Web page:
So while superannuation is key to addressing our economic issues in the future, it is not an issue that prior to an election either major party are keen to make major changes to, as doing so threatens their share of the vote while they fight it out for the centre. This has been true of prior elections, such as National's promises to leave superannuation alone at 66% of the level of the after-tax wage in 2008 before ceasing payments to the Cullen Fund quietly in their first budget. This time Key has said that he will resign before touching superannuation. Even Labour's reticence around this issue can be seen in the way that their release of the superannuation policy was executed with important caveats designed not to scare voters - that there would be an increase in Kiwisaver contributions but the responsibility for this would fall more heavily on employers and that this would become a buffer to raising the retirement age to 67, and that they would cover people that were not able to work from 65 with intermediary payments. In the slight possibility that Labour gets in after the election, Labour's ability to introduce this raise may be affected by it's potential coalition partners, and in distinguishing themselves from NZ First they have allowed Winston to carve a small percentage of National's vote that Labour would have probably not received anyway.

National's welfare policy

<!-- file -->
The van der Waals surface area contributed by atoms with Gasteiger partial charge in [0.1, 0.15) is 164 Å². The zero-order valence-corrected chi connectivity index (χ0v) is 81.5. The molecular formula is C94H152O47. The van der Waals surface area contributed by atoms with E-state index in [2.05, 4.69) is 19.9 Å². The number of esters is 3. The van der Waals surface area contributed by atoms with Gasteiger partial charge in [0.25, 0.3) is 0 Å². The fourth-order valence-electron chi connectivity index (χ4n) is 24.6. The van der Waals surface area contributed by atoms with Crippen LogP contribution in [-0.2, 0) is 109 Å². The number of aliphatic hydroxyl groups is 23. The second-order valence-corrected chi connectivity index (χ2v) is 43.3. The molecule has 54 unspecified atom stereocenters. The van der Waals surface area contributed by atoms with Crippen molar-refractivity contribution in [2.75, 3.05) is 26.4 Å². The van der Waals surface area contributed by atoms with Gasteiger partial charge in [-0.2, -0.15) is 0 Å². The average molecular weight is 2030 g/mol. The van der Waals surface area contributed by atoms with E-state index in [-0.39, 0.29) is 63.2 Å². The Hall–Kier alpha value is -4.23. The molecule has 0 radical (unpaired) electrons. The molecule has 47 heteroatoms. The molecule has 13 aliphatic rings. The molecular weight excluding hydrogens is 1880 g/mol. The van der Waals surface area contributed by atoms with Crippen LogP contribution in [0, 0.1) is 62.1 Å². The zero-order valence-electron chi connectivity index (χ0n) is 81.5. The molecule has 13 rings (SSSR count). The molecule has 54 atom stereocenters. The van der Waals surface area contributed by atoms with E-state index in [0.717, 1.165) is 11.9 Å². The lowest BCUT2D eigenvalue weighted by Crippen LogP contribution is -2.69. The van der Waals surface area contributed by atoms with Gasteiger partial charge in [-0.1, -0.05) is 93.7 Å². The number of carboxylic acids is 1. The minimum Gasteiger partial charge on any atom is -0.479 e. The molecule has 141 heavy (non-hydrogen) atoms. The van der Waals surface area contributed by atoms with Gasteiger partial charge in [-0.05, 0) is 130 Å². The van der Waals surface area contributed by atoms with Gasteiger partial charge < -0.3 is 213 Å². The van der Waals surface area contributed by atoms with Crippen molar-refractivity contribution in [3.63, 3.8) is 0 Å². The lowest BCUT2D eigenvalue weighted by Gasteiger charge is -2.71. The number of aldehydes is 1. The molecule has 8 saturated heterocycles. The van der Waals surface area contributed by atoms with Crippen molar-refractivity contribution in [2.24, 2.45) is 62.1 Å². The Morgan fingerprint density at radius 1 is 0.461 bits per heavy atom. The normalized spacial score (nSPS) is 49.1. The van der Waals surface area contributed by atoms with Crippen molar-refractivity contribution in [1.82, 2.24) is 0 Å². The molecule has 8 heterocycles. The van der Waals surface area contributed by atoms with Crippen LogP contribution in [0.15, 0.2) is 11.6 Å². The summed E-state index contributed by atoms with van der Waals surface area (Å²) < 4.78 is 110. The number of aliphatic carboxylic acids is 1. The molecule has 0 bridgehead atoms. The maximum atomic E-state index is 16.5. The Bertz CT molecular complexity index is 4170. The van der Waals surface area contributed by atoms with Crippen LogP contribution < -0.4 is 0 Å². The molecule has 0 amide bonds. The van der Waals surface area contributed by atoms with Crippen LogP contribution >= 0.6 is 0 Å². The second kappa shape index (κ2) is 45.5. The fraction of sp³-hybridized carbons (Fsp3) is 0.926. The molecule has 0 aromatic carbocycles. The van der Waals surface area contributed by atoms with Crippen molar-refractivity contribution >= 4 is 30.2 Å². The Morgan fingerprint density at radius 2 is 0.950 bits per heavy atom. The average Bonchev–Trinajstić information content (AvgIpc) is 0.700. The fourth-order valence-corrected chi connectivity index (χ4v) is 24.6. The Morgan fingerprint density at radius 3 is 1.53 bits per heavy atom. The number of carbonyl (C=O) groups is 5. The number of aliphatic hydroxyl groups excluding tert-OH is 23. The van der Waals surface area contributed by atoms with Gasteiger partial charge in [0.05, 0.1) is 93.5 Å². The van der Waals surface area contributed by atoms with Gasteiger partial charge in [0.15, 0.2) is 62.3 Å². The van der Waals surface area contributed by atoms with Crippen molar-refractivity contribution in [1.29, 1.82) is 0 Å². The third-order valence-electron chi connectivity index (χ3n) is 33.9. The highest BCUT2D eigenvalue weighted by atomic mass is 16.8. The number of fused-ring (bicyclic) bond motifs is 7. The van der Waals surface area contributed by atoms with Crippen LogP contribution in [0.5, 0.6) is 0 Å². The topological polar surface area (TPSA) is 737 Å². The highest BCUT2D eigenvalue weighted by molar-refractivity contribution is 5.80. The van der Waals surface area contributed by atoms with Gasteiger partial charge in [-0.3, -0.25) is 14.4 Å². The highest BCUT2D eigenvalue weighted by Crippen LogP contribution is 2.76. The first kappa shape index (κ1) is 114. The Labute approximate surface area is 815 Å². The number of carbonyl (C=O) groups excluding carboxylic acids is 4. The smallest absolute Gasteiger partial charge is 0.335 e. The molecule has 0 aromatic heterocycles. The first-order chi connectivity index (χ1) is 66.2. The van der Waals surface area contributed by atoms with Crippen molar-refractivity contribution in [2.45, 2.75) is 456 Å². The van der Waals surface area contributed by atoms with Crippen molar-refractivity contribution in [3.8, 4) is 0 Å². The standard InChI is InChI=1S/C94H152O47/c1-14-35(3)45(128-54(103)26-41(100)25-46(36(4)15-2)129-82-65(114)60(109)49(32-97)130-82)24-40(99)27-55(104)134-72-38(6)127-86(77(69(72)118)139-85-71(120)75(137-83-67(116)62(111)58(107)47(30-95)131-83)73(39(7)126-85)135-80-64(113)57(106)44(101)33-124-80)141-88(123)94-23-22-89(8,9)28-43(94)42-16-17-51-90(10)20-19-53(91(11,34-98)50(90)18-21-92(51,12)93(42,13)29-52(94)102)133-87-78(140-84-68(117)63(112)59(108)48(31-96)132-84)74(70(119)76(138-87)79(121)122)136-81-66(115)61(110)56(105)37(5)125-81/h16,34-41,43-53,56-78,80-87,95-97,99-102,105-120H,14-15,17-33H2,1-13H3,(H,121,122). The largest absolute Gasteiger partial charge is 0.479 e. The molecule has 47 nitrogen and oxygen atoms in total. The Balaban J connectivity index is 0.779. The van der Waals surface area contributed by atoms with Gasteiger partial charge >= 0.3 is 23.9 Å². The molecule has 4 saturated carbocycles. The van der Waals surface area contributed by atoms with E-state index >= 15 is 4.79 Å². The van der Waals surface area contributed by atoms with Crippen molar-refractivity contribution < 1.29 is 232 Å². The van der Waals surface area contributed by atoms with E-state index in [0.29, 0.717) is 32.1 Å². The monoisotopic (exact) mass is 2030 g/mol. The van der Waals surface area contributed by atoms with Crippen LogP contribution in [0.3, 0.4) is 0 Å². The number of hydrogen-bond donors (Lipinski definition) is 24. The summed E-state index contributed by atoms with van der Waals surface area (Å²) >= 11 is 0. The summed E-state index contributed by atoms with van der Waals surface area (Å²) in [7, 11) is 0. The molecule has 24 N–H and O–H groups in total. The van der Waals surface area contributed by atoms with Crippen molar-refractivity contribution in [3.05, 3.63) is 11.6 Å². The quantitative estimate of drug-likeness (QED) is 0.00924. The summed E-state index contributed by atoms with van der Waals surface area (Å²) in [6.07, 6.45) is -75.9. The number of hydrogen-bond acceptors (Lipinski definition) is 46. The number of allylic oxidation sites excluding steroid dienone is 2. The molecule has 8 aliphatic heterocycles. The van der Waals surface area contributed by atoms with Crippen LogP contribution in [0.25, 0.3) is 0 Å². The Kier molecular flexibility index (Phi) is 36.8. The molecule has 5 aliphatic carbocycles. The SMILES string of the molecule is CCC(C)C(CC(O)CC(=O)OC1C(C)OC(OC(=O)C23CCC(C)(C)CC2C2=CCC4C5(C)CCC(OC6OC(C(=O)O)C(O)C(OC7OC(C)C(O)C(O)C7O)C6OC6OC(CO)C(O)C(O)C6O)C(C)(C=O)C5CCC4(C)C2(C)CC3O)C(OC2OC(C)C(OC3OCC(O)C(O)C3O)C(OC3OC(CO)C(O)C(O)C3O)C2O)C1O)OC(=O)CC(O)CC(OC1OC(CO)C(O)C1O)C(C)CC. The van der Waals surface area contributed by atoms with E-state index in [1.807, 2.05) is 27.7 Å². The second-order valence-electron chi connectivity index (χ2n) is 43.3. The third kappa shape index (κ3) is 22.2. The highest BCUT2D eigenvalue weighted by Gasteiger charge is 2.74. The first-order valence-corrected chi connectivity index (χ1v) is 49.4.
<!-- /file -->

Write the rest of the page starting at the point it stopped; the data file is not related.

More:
The National Party's announcement of a welfare reform shakeup is an announcement that has been expected for quite some time. The announcements come off the back of the controversial Welfare Working Group, which was brought together to see if it was possible to get 100,000 people off benefits. The baiting of the middle class over beneficiaries is classic National Party election tactics, as it corresponds to their ideological stance of equality of opportunity before equality of outcome. John Key's 2008 campaign speech on benefit reform began with recounting the story of his solo mother's struggle to get out of poverty and how getting a job was helpful to his family. National's policies were centered on the idea of a party that wasn't scared to call 'a spade a spade' and how 'hope' and hard work were what dragged his family out of poverty. In real terms, welfare is not going to be solved by getting tougher on people - there are numerous reports that signal New Zealanders do get off welfare by and large when there are jobs available. There is little doubt that the rise of 60,000 people on benefits has a lot to do with the repercussions of the global recession, a fact Paula Bennett alluded to on Breakfast before redirecting focus to sickness beneficiaries and solo mothers. The shift in focus here is because after three years in power and placing increasing pressure on job-seeking in relation to benefits, it is difficult to say that these reforms have not worked, so the focus is shifting to the groups of people that are seen as less deserving, tapping into beliefs about 'good' recipients of welfare versus 'bad'.